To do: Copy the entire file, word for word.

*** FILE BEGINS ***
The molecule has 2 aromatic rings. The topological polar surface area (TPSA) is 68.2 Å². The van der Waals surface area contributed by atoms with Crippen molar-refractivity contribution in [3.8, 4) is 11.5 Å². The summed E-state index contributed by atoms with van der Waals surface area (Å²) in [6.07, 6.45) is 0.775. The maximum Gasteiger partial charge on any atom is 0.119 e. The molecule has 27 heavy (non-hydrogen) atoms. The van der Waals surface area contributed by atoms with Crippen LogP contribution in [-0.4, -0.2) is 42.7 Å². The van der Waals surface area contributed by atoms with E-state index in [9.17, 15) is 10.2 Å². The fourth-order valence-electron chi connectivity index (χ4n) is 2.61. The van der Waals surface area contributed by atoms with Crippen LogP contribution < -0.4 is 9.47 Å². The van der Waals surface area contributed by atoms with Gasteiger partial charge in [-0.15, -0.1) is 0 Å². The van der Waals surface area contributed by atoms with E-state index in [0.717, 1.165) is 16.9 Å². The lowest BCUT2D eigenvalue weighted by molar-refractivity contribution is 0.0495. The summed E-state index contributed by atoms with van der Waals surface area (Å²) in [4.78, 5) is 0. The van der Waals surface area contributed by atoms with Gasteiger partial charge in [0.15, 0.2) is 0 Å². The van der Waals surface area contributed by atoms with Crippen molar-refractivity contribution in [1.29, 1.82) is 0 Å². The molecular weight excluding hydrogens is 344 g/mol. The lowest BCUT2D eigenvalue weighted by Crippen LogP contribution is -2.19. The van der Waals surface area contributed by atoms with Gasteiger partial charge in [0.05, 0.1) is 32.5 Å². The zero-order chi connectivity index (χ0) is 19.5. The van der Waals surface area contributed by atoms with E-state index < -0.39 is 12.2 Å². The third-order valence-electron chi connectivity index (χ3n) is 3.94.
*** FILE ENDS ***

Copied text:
The molecule has 2 aromatic rings. The topological polar surface area (TPSA) is 68.2 Å². The van der Waals surface area contributed by atoms with Crippen molar-refractivity contribution in [3.8, 4) is 11.5 Å². The summed E-state index contributed by atoms with van der Waals surface area (Å²) in [6.07, 6.45) is 0.775. The maximum Gasteiger partial charge on any atom is 0.119 e. The molecule has 27 heavy (non-hydrogen) atoms. The van der Waals surface area contributed by atoms with Crippen LogP contribution in [-0.4, -0.2) is 42.7 Å². The van der Waals surface area contributed by atoms with E-state index in [9.17, 15) is 10.2 Å². The fourth-order valence-electron chi connectivity index (χ4n) is 2.61. The van der Waals surface area contributed by atoms with Crippen LogP contribution < -0.4 is 9.47 Å². The van der Waals surface area contributed by atoms with Gasteiger partial charge in [-0.15, -0.1) is 0 Å². The van der Waals surface area contributed by atoms with E-state index in [0.717, 1.165) is 16.9 Å². The lowest BCUT2D eigenvalue weighted by molar-refractivity contribution is 0.0495. The summed E-state index contributed by atoms with van der Waals surface area (Å²) in [4.78, 5) is 0. The van der Waals surface area contributed by atoms with Gasteiger partial charge in [0.15, 0.2) is 0 Å². The van der Waals surface area contributed by atoms with Crippen molar-refractivity contribution in [1.29, 1.82) is 0 Å². The molecular weight excluding hydrogens is 344 g/mol. The lowest BCUT2D eigenvalue weighted by Crippen LogP contribution is -2.19. The van der Waals surface area contributed by atoms with Gasteiger partial charge in [0.05, 0.1) is 32.5 Å². The zero-order chi connectivity index (χ0) is 19.5. The van der Waals surface area contributed by atoms with E-state index < -0.39 is 12.2 Å². The third-order valence-electron chi connectivity index (χ3n) is 3.94.